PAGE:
The increase in real exports was revised lower with this estimate while the increase in real imports was revised higher, and as a result our net trade was a subtraction from GDP rather than the addition previously reported, as exports are added to GDP because they are part of our production that was not consumed or added to investment in our country (hence not counted elsewhere), while increased imports subtract from GDP because they represent either consumption or investment that was not produced here.  Our real exports grew at a 0.9% rate rather than the 1.9% real export growth reported in the first estimate, and as a result added just 0.11 percentage points to 3rd quarter GDP growth.  Meanwhile, the real growth of our imports was revised to 2.1% from the previously reported 1.8% growth and hence imports subtracted 0.33  percentage points from the quarter's growth rate.  Thus, our deteriorating trade balance subtracted a net 0.22% percentage points from 3rd quarter GDP, after an improving trade balance had added 0.18 percentage points to 2nd quarter growth...

Finally, there were only minor revisions to real government consumption and investment in this 2nd estimate, as the real growth rate for the entire government sector was unchanged at a 1.7% rate.  Real federal government consumption and investment was seen to have grown at a 0.1% rate from the 2nd quarter in this estimate, revised from the 0.2% growth rate of the federal government previously reported.  Real federal spending for defense was revised to show it shrinking at a 1.5% rate rather than the 1.4% contraction rate previously reported, subtracting 0.06% percentage points from 3rd quarter GDP, while all other federal consumption and investment grew at a 2.6% rate, rather than the 2.8% growth rate previously reported, and added 0.7 percentage points to GDP.  Note that federal government outlays for social insurance are not included in this GDP component; rather, they are included within personal consumption expenditures only when such funds are spent on goods or services, indicating an increase in the output of those goods or services.  Meanwhile, real state and local consumption and investment was revised from growing at 2.8% rate in the first estimate to growth at a 2.6% rate in this estimate, that hence added 0.29 percentage points to 3rd quarter GDP.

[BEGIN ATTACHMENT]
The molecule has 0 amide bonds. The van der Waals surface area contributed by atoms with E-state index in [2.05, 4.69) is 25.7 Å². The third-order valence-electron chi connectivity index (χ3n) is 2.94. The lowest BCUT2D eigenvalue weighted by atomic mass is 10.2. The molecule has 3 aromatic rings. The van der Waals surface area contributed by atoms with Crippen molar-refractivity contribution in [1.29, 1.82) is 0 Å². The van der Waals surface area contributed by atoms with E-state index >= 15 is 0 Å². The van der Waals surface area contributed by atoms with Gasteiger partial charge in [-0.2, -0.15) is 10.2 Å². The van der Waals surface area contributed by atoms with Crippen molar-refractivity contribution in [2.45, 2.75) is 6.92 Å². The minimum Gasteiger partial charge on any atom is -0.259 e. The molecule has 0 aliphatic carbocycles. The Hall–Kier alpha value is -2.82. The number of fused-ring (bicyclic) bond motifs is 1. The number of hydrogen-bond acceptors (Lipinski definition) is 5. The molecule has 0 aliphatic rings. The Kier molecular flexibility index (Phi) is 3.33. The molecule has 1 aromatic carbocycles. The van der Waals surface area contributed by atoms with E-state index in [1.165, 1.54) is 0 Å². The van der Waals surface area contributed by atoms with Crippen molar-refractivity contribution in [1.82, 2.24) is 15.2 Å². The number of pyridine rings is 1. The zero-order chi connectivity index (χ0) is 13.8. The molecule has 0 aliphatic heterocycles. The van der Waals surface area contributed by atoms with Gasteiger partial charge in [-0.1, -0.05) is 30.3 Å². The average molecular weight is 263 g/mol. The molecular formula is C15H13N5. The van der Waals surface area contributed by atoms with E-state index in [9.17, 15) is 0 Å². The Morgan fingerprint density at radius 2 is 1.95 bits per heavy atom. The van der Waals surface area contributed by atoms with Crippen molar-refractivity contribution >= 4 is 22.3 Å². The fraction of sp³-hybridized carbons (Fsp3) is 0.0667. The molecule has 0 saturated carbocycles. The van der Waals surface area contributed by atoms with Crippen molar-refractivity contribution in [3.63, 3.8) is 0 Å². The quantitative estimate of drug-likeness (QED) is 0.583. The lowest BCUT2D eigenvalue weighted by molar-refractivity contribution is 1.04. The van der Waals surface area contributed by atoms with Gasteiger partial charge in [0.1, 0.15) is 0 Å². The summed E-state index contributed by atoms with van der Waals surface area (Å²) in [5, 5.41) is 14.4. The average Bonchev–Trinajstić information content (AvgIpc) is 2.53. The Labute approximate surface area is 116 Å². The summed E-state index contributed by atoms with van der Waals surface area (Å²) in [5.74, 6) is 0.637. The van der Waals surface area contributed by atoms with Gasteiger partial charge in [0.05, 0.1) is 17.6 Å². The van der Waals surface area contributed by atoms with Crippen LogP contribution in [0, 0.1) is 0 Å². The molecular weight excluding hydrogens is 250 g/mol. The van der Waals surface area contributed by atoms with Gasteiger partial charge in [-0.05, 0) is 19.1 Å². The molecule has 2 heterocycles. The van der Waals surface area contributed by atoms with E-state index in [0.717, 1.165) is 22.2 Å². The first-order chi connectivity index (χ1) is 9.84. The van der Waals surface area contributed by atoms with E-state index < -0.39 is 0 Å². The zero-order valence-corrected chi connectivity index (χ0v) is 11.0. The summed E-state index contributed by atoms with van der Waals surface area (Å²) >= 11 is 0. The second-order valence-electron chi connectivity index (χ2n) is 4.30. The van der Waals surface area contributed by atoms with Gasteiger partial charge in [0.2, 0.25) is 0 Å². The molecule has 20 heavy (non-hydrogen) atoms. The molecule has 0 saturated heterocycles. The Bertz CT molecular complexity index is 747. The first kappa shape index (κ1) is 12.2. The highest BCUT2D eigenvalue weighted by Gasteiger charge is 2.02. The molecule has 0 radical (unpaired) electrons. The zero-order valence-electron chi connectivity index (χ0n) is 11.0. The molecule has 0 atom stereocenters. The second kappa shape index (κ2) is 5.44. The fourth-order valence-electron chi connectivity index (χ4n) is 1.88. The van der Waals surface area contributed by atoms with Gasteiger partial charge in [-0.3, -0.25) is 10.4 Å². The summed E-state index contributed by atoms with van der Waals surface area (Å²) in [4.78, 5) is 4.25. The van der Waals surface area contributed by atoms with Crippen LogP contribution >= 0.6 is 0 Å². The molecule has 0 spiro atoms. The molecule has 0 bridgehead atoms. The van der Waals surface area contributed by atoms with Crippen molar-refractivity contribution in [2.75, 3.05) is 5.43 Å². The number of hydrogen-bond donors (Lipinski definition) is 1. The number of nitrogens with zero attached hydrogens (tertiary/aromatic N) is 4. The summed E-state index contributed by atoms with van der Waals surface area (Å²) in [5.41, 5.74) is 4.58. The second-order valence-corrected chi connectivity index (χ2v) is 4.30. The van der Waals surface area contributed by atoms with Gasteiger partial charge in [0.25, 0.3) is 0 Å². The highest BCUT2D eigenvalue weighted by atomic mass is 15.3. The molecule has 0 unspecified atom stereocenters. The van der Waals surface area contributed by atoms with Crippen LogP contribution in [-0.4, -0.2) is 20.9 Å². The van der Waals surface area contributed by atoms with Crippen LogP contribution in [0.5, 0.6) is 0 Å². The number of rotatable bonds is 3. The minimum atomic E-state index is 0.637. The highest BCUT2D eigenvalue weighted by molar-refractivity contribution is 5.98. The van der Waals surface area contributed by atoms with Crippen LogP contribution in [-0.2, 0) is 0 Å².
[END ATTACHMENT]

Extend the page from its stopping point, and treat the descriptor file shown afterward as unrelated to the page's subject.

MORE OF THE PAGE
In our FRED bar graph below, each color coded bar shows the real change, in billions of chained 2009 dollars, in one of the major components of GDP over each quarter since the beginning of 2012.  In each quarterly grouping of seven bars on this graph, the quarterly changes in real, or inflation adjusted, personal consumption expenditures are shown in blue, the changes in real gross private investment, including structures, equipment and intangibles, are shown in red, the quarterly change in private inventories is in yellow, the real change in imports are shown in green, the real change in exports are shown in purple, while the real change in state and local government spending and investment is shown in pink, and the real change in Federal government spending and investment is shown in grey.  Those components of GDP that contracted in a given quarter are shown below the zero line and subtract from GDP, those that are above the line grew during that quarter and added to GDP; the exception to that is imports in green, which subtract from GDP, and which are shown on this chart as a negative, so that when imports shrink, they will appear above the line as an addition to GDP, and when they increase, as they have in the recent quarter, they'll appear below the zero line.  You can clearly see that the major contribution to GDP growth in the 3rd quarter came as a result of increased real personal consumption in blue, while slower growth in inventories (yellow) and increased imports (green) were the major subtraction from 2015 Q3 growth.

3rd quarter 2015 GDP 2nd estimate

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all inventories

I recall a previous inventory chg rate (deceleration) has fairly wide revisions. TBD I guess.

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700,000 seasonal workers

Can that be right?

New York Times: "Retailers have hired an extra 700,000 seasonal workers this season, according to the National Retail Federation."
http://www.nytimes.com/2015/11/27/business/black-friday-retail-workers-t...

The Bureau of Labor Statistics reports a total 784,000 jobs created over the last 4 months.
http://data.bls.gov/timeseries/CES0000000001?output_view=net_1mth

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Seasonally Adjusted

that's what it says right under CES0000000001 on your second link...
that means the numbers are massaged to remove seasonal effects...
month to month swings of a million jubs in the unadjusted data are not uncommon...
here's a table with both listed: http://www.bls.gov/news.release/empsit.t17.htm
it will be updated with November data on Friday...
i wouldn't be surprised to see a 700,000 jump in the unadjusted payroll numbers then..

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rjs

plz don't link to New York Times

The two are not the same thing at all, seasonal are already adjusted although that large will cause an increase in comparison to past years I think. But permanent and seasonal are two separate things.

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addendum to this GDP analysis

i've just posted an evaluation of my earlier forecasts regarding this revision, titled "On Estimating the Revisions to GDP Before They're Released.  there is nothing particularly new there, but quite a bit of detail on how some of the monthly economic reports resulted in the revisions described above...

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rjs